On 1 April 2019, the Singapore government tabled the Protection from Online Falsehoods and Manipulation Bill. A group of academics expressed deep reservations about the proposed law. Parliament passed it on 8 May 2019. This section of the website is an archive of statements and commentaries, originally published as a Google Doc.
Media release, 13 April 2019
As academics with expertise, experience or interest in Singapore and Asia generally, we are concerned that the proposed legislation will have unintended detrimental consequences for scholars and research in Singapore, compromising Singapore’s notable efforts to develop itself into an internationally-recognised hub for excellence in higher education. The legislation may also set negative precedents, with knock-on effects on the global academy. – Read more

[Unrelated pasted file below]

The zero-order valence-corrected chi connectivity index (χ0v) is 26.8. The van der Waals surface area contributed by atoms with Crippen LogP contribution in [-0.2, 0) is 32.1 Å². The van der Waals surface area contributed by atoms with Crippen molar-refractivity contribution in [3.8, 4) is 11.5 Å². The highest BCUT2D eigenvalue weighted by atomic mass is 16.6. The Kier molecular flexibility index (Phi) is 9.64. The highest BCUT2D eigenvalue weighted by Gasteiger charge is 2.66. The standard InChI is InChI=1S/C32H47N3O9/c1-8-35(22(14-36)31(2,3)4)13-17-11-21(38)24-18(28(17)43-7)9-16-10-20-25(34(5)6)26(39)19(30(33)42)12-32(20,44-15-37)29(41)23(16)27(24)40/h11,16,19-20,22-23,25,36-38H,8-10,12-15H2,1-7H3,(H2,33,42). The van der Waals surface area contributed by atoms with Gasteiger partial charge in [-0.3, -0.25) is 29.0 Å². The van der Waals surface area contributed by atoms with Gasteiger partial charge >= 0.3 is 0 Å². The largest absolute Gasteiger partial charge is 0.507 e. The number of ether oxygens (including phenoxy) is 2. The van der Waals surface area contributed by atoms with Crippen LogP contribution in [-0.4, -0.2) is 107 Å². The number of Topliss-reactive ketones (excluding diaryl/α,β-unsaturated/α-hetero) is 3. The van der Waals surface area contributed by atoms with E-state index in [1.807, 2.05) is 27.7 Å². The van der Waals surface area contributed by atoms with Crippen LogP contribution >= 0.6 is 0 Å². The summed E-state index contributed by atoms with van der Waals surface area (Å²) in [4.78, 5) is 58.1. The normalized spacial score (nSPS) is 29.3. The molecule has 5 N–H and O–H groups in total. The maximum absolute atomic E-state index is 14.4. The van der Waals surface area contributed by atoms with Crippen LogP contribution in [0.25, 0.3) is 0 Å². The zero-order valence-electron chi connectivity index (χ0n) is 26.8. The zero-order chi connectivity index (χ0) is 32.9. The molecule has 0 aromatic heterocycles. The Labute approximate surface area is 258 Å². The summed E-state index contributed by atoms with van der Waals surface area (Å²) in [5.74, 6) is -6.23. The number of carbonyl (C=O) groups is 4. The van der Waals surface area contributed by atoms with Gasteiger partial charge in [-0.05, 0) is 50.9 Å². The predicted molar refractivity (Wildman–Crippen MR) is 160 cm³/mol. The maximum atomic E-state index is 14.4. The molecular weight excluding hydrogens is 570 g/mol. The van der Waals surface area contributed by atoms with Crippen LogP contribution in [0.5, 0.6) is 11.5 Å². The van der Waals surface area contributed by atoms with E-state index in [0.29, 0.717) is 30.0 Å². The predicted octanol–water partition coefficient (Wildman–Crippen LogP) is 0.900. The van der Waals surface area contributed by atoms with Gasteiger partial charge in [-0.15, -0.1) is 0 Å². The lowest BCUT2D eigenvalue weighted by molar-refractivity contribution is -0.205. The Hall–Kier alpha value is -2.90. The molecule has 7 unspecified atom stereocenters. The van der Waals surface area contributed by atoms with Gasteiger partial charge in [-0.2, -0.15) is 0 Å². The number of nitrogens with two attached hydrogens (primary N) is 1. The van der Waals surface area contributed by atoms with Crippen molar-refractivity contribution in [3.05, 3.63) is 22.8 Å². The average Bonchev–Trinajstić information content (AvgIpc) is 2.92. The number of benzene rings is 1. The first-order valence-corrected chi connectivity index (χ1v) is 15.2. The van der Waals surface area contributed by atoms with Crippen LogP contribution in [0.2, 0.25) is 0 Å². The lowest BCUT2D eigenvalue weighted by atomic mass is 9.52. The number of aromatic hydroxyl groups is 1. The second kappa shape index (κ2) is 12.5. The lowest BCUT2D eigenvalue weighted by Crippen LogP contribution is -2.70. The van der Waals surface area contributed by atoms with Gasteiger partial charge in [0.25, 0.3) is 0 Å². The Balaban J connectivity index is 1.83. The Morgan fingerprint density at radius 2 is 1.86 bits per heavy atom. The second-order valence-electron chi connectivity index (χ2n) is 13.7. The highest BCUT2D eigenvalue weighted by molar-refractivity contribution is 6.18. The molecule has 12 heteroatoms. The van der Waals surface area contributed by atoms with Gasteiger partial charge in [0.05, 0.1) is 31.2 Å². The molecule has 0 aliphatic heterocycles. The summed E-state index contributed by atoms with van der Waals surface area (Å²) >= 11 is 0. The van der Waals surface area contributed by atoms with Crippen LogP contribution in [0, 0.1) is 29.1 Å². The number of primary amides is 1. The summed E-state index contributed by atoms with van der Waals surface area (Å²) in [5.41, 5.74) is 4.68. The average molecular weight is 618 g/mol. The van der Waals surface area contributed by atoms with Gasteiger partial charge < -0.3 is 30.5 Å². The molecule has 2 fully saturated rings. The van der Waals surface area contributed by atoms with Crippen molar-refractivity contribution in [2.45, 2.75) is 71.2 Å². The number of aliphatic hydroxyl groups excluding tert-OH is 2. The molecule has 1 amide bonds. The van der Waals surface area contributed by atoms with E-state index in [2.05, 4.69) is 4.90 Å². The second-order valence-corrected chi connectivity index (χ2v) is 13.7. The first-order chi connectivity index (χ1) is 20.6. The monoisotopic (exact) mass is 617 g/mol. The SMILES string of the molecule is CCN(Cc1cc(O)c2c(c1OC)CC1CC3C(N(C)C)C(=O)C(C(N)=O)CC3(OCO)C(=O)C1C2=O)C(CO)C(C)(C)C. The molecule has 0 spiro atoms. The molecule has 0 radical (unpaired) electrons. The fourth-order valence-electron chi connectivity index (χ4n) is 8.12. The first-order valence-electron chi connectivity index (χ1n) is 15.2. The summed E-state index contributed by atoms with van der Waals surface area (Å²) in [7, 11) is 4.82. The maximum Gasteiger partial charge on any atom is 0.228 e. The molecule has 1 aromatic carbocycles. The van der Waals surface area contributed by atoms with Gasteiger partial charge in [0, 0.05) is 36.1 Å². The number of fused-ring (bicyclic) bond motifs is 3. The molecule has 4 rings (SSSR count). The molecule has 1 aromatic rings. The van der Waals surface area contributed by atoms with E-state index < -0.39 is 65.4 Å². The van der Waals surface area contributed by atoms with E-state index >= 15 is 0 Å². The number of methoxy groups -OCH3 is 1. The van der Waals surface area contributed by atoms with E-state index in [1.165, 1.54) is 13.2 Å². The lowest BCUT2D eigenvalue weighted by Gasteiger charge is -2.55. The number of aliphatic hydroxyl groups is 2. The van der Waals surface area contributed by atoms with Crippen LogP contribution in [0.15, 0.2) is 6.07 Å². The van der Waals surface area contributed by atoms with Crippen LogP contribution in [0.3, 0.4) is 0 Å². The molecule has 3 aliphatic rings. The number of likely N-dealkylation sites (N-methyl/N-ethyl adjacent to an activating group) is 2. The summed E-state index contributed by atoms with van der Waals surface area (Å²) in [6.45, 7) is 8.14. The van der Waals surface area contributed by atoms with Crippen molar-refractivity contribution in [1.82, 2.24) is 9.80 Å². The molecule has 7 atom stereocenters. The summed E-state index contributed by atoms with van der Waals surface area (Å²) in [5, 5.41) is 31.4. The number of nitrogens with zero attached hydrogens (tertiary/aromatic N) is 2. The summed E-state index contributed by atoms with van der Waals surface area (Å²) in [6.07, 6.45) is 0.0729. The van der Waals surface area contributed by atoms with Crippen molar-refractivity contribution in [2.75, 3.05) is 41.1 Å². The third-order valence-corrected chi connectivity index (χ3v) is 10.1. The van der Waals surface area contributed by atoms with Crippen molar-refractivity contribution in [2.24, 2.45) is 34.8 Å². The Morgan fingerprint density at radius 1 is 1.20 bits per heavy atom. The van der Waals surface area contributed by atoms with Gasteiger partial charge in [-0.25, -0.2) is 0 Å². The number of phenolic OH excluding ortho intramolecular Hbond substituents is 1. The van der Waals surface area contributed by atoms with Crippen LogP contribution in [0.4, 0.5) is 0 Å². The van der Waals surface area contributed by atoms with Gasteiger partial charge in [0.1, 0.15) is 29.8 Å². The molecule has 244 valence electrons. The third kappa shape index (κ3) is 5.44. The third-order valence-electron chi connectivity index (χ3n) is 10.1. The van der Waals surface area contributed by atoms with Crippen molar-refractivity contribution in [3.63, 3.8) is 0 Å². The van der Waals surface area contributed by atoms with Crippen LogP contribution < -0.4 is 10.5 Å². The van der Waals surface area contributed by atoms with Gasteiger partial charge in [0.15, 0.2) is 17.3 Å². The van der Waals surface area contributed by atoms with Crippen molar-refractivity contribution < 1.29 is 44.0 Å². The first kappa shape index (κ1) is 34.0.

Letter to Minister for Education, 11 April 2019
The advance of knowledge derives from, and hence much of academic work focuses on, disputing apparently established “facts”. These are confirmed or denied through the process of research, and continuously reappraised as new data and analysis become available over time. Thus for many phenomena it is not possible to state definitively what is a “fact” proven for all time, and what is a conjecture or hypothesis that may turn out to be “false or misleading”. It is specifically those statements that “a reasonable person” would consider “to be a representation of fact” that are most usefully subject to rigorous academic scrutiny. – Read more
- Letter to University Presidents and Boards of Trustees, 11 April 2019
- Briefing note: Academic concerns – Linda Lim, 29 April 2019
- Queries submitted to Law Ministry, 3 May 2019